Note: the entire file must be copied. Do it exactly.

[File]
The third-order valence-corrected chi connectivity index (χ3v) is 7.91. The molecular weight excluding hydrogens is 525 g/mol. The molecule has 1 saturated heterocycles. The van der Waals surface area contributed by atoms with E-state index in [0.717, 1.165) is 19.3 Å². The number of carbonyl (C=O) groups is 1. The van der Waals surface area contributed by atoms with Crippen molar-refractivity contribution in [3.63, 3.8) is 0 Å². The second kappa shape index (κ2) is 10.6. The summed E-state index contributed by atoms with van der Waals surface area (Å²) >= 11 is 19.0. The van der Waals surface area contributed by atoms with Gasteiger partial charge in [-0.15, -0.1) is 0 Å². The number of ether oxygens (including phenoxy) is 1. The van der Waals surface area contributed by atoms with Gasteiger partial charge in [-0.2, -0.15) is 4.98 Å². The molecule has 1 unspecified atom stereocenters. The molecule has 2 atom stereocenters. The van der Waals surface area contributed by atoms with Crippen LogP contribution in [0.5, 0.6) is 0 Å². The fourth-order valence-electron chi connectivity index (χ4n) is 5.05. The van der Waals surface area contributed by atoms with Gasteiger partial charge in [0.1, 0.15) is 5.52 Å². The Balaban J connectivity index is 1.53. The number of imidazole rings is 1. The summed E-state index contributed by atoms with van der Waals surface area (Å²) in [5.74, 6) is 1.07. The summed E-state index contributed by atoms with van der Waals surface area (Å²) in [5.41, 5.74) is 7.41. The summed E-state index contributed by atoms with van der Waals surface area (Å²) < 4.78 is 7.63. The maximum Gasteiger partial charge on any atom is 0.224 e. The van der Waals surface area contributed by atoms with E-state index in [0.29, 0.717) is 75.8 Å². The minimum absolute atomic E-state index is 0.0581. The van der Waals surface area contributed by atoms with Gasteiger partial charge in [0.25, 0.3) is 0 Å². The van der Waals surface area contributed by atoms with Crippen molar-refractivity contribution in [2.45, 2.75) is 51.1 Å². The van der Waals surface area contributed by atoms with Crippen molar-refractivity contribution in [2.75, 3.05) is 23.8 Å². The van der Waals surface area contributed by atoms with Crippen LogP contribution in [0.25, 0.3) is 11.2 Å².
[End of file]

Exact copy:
The third-order valence-corrected chi connectivity index (χ3v) is 7.91. The molecular weight excluding hydrogens is 525 g/mol. The molecule has 1 saturated heterocycles. The van der Waals surface area contributed by atoms with E-state index in [0.717, 1.165) is 19.3 Å². The number of carbonyl (C=O) groups is 1. The van der Waals surface area contributed by atoms with Crippen molar-refractivity contribution in [3.63, 3.8) is 0 Å². The second kappa shape index (κ2) is 10.6. The summed E-state index contributed by atoms with van der Waals surface area (Å²) >= 11 is 19.0. The van der Waals surface area contributed by atoms with Gasteiger partial charge in [-0.15, -0.1) is 0 Å². The number of ether oxygens (including phenoxy) is 1. The van der Waals surface area contributed by atoms with Gasteiger partial charge in [-0.2, -0.15) is 4.98 Å². The molecule has 1 unspecified atom stereocenters. The molecule has 2 atom stereocenters. The van der Waals surface area contributed by atoms with Crippen LogP contribution in [0.5, 0.6) is 0 Å². The fourth-order valence-electron chi connectivity index (χ4n) is 5.05. The van der Waals surface area contributed by atoms with Gasteiger partial charge in [0.1, 0.15) is 5.52 Å². The Balaban J connectivity index is 1.53. The number of imidazole rings is 1. The summed E-state index contributed by atoms with van der Waals surface area (Å²) in [5.74, 6) is 1.07. The summed E-state index contributed by atoms with van der Waals surface area (Å²) in [5.41, 5.74) is 7.41. The summed E-state index contributed by atoms with van der Waals surface area (Å²) < 4.78 is 7.63. The maximum Gasteiger partial charge on any atom is 0.224 e. The van der Waals surface area contributed by atoms with E-state index in [0.29, 0.717) is 75.8 Å². The minimum absolute atomic E-state index is 0.0581. The van der Waals surface area contributed by atoms with Gasteiger partial charge in [0.25, 0.3) is 0 Å². The van der Waals surface area contributed by atoms with Crippen molar-refractivity contribution in [2.45, 2.75) is 51.1 Å². The van der Waals surface area contributed by atoms with Crippen molar-refractivity contribution in [2.75, 3.05) is 23.8 Å². The van der Waals surface area contributed by atoms with Crippen LogP contribution in [0.25, 0.3) is 11.2 Å².